Bob: As opposed to a binary minus. There are two different meanings of a minus sign, logically speaking: the minus in and the minus in . In the first example, the minus indicates that you are subtracting two numbers. You could write that operation as . In the second example, you are dealing only with one number, and you take the negative value of that number. You could write that as .

So in the first case, you have a binary operator, with two arguments, and in the second case, you have a unary operator, with only one argument. Hence the name `unary minus.'

Alice: A binary minus, hey? I'm getting more and more confused with all those different things that are called binaries. In astronomy we call double stars binaries, in computer science they use binary trees in data structures, and binary notation for the ones and zeros in a register, and we talk about binary data as opposed to ASCII data, and now even a lowly minus can become a binary. Oh well, I guess each use has its own logic.

Bob: And many things in the universe come in pairs.

Alice: Even people trying to write a toy model and stumbling upon unary minuses -- or unary mini? Anyway, I see now that the minus sign that I added in front of the jerk in the middle of the line

```       @vel = old_vel + @ap0*dt + (-jdt/2.0 + sdt2/6.0 - cdt3/24.0)*dt
```

was a unary minus. All very logical. And yes, while we had defined a binary minus before, we had not yet defined a unary minus.

Bob: So you committed a logopo.

Alice: And I could correct my logopo by writing jdt/(-2.0) instead of -jdt/2.0. However, I don't like to do that, it looks quite ugly.

Bob: The alternative is to add a unary minus to our Vector class.

Alice: I would like that much better! How do you do that?

Bob: Judging from the error message, Ruby seems to use the convention that -@ stands for unary minus. But just to make sure, let me look at the manual. Just a moment . . .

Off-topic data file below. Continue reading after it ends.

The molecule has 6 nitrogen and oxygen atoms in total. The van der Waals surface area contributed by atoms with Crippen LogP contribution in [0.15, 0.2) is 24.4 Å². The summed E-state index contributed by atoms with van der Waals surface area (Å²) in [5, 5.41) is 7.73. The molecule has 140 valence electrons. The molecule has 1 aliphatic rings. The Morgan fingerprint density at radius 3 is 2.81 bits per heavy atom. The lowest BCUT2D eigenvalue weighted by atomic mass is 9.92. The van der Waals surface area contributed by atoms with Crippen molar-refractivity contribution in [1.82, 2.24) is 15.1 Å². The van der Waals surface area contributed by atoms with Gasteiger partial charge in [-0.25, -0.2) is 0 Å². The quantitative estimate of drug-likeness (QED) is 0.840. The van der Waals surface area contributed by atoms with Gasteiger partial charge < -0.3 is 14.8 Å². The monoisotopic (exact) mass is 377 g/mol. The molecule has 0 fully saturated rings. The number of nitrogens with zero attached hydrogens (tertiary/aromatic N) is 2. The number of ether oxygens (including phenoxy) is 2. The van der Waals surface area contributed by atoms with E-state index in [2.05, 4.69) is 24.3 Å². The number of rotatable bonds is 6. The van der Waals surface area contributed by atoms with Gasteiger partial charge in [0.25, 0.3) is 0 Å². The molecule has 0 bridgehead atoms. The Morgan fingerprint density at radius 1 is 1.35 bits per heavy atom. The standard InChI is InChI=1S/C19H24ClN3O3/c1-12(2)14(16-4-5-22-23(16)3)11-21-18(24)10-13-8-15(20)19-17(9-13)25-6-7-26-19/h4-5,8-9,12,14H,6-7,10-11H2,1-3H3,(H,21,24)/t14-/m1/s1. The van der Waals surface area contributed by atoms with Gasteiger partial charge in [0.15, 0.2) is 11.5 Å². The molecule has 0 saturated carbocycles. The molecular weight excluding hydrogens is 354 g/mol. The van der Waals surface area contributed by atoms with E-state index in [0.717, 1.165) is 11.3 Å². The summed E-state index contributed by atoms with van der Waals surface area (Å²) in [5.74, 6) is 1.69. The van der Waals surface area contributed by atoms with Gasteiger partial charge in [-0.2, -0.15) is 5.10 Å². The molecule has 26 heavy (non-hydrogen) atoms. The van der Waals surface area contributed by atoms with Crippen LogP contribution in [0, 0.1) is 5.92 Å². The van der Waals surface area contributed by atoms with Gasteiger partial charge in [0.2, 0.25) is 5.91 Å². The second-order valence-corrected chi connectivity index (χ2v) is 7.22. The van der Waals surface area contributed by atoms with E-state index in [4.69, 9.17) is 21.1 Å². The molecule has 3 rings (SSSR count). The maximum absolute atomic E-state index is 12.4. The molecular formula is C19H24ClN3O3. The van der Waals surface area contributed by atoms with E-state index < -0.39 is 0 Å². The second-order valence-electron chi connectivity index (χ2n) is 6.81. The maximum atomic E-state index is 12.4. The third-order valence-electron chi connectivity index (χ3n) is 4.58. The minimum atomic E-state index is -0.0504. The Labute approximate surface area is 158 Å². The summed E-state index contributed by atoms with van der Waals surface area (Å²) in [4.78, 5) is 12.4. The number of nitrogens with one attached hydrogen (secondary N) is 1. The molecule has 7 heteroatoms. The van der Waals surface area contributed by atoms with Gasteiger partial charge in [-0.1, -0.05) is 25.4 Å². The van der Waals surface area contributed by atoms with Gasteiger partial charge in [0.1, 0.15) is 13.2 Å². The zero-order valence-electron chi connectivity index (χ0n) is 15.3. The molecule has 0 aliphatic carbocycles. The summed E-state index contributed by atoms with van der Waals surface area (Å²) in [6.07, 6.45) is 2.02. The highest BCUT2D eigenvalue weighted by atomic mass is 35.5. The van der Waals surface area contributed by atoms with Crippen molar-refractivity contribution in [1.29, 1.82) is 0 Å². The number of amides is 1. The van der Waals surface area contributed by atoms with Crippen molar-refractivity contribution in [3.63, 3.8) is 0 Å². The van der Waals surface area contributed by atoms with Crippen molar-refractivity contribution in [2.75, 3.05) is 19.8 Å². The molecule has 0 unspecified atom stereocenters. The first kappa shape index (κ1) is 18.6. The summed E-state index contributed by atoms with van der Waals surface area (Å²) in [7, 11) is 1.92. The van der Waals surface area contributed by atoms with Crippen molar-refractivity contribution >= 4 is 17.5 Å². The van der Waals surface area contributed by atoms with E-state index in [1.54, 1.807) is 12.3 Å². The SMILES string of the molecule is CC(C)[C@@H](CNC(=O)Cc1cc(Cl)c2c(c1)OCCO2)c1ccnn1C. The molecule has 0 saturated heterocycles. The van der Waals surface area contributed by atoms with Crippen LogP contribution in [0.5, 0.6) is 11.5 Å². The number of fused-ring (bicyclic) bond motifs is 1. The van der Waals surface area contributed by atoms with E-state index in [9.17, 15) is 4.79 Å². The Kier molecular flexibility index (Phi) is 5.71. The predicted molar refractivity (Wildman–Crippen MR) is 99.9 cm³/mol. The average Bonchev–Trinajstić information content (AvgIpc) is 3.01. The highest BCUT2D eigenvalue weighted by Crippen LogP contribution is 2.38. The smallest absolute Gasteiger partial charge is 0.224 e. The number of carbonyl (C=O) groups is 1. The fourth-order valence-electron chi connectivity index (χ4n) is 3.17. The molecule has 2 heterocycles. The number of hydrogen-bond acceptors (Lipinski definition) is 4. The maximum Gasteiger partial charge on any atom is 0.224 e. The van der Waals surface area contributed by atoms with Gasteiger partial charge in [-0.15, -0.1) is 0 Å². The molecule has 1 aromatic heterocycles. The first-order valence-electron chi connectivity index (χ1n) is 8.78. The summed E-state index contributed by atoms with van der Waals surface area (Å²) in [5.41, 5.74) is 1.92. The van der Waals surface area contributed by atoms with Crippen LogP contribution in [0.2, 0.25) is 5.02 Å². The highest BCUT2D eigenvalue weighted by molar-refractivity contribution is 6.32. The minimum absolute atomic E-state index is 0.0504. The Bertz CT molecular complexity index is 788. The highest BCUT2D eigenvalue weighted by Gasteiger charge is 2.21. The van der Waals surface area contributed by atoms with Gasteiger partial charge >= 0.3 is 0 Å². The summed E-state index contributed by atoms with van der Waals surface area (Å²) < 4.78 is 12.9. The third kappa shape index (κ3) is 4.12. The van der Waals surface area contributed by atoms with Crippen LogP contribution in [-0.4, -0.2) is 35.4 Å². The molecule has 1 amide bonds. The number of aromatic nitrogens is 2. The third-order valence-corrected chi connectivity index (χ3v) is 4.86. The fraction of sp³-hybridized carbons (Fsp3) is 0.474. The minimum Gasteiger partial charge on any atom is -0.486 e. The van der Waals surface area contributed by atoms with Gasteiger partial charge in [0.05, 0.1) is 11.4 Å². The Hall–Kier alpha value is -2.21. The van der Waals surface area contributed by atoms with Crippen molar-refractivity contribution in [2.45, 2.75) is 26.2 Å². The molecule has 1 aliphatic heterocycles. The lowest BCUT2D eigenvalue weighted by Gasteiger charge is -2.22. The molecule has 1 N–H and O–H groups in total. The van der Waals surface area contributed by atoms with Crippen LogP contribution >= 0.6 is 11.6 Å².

. . . and yes, my interpretation was correct. So let's just add it to our collections of methods in the file vector.rb. How about the following extension, within the Vector class:

```   def -@
self.map{|x| -x}.to_v
end
```

and for good measure, I may as well add a unary plus too:

```   def +@
self
end
```

Alice: I see, just in case you write something like r_new = +r_old.

Bob: Exactly. No need to do so, but also no need to let that give you an error message if you do.

## 9.8. Testing

Alice: Do you think that your one-liner will work?

Bob: Only one way to find out! Let's check it:

``` |gravity> ruby integrator_driver4dpc.rb < euler.in
dt = 0.01
dt_dia = 0.1
dt_out = 0.1
dt_end = 0.1
method = ms4pc
at time t = 0, after 0 steps :
E_kin = 0.125 , E_pot =  -1 , E_tot = -0.875
E_tot - E_init = 0
(E_tot - E_init) / E_init =-0
at time t = 0.1, after 10 steps :
E_kin = 0.129 , E_pot =  -1 , E_tot = -0.875
E_tot - E_init = -9.56e-12
(E_tot - E_init) / E_init =1.09e-11
1.0000000000000000e+00
9.9499478008669873e-01  4.9916426232219237e-02
-1.0020902876280345e-01  4.9748796001291246e-01
```
Alice: What a charm! Not only does the unary minus fly, also the corrected version turns out to be more than ten times more accurate than the predictor-only version, the method ms4. Let's give a ten times smaller time step:

``` |gravity> ruby integrator_driver4epc.rb < euler.in
dt = 0.001
dt_dia = 0.1
dt_out = 0.1
dt_end = 0.1
method = ms4pc
at time t = 0, after 0 steps :
E_kin = 0.125 , E_pot =  -1 , E_tot = -0.875
E_tot - E_init = 0
(E_tot - E_init) / E_init =-0
at time t = 0.1, after 100 steps :
E_kin = 0.129 , E_pot =  -1 , E_tot = -0.875
E_tot - E_init = -1.11e-15
(E_tot - E_init) / E_init =1.27e-15
1.0000000000000000e+00
9.9499478008955766e-01  4.9916426216148800e-02
-1.0020902860118561e-01  4.9748796006053242e-01
```
Even better, by a factor of about twenty this time. Great! I now feel I understand the idea of predictor-corrector schemes. We're building up a good laboratory for exploring algorithms!

Bob: Yes, I've never been able to plug and play so rapidly with different integration schemes. Using a scripting language like Ruby definitely has its advantages.